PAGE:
On Friday, Dr. Anthony Fauci gave advice to Vanderbilt University graduates to never stop learning.
"The scope of you what you have learned here at Vanderbilt, and importantly what you will need to learn after you leave here, is like a giant mosaic," he said while delivering the "Graduates Day" address. "This mosaic of your knowledge and experience is eternally unfinished, as it should be."
As a lifelong learner, "the good news is that it's going to be very difficult to get bored and the level of self-fulfillment is going to be very high," Fauci said.
"The sobering news is that you will likely develop a sense of low-grade uneasiness and a subliminal feeling of unfinished business."
But, said 80-year-old Fauci, "it is this feeling that can serve as the catalyst to constantly improve yourself.... After all these years, I still derive energy and motivation from that very subtle tension."
Fauci also encouraged graduates to seek out things that make them happy, not just successful.
"Allow yourselves to cultivate this joy as much as you do your professional accomplishments," Fauci said.
"As you might expect, different pursuits and activities provide joy in different ways to different people. Find your source of joy and happiness and embrace it, and let the sound of your laughter be heard."
At other points in his speech, Fauci, who has been the director of the National Institute of Allergy and Infectious disease through seven presidents, spoke about the devisiveness of political hostility and the ways in which Covid has laid bare health disparities for people of color.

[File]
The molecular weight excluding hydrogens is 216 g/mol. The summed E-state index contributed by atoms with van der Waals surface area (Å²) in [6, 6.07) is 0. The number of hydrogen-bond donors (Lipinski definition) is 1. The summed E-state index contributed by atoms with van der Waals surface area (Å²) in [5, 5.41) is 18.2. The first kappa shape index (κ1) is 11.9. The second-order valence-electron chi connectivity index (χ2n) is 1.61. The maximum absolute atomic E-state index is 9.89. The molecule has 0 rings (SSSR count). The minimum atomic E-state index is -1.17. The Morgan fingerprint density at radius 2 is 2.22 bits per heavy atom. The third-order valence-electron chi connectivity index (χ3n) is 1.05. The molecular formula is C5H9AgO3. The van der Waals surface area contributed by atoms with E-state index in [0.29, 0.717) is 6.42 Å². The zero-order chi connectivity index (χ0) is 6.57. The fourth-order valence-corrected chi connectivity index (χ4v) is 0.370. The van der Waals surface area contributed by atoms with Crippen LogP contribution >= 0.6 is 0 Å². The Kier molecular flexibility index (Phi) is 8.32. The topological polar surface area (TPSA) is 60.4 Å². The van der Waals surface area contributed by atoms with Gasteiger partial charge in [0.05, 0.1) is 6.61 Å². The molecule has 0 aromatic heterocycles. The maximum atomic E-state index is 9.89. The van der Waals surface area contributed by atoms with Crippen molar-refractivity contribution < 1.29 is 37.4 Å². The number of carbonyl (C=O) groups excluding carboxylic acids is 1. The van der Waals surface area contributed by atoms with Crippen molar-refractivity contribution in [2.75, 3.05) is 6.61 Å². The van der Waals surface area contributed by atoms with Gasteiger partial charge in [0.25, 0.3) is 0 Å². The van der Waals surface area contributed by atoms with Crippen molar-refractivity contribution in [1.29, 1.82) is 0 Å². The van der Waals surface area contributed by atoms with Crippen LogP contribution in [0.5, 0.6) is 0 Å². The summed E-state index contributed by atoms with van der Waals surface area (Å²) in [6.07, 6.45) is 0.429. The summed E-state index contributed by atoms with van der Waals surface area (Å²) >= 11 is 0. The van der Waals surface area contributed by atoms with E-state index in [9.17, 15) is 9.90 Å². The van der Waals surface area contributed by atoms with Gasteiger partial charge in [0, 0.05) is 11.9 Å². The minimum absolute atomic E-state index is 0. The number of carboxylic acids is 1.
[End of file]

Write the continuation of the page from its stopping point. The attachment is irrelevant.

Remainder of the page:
"It will take a decades-long commitment for society to reverse this trend and I strongly urge you to be part of that commitment," he said.
"I sincerely believe that, regardless of our career paths, we cannot look the other way from pressing societal issues."
And for graduates going out into an uncertain and "hurting world," Fauci gave advice on leadership.
"Leadership is a gradual process that you have already begun," Fauci said.
"I speak not necessarily of officially designated leadership which some of you may assume in your careers, I speak of the leadership that can take many forms including the quiet and subtle leadership of example," Fauci said.
Fauci received the university's prestigious Nichols-Chancellor's Medal. "Dr. Fauci embodies the collaborative, can-do spirit that we hold dear at Vanderbilt, and we are honored to award him the Nichols-Chancellor's Medal in this most pivotal year," Vanderbilt chancellor Daniel Diermeier said in a release.
Vanderbilt's undergraduate and graduate commencement will take place on Saturday and Sunday.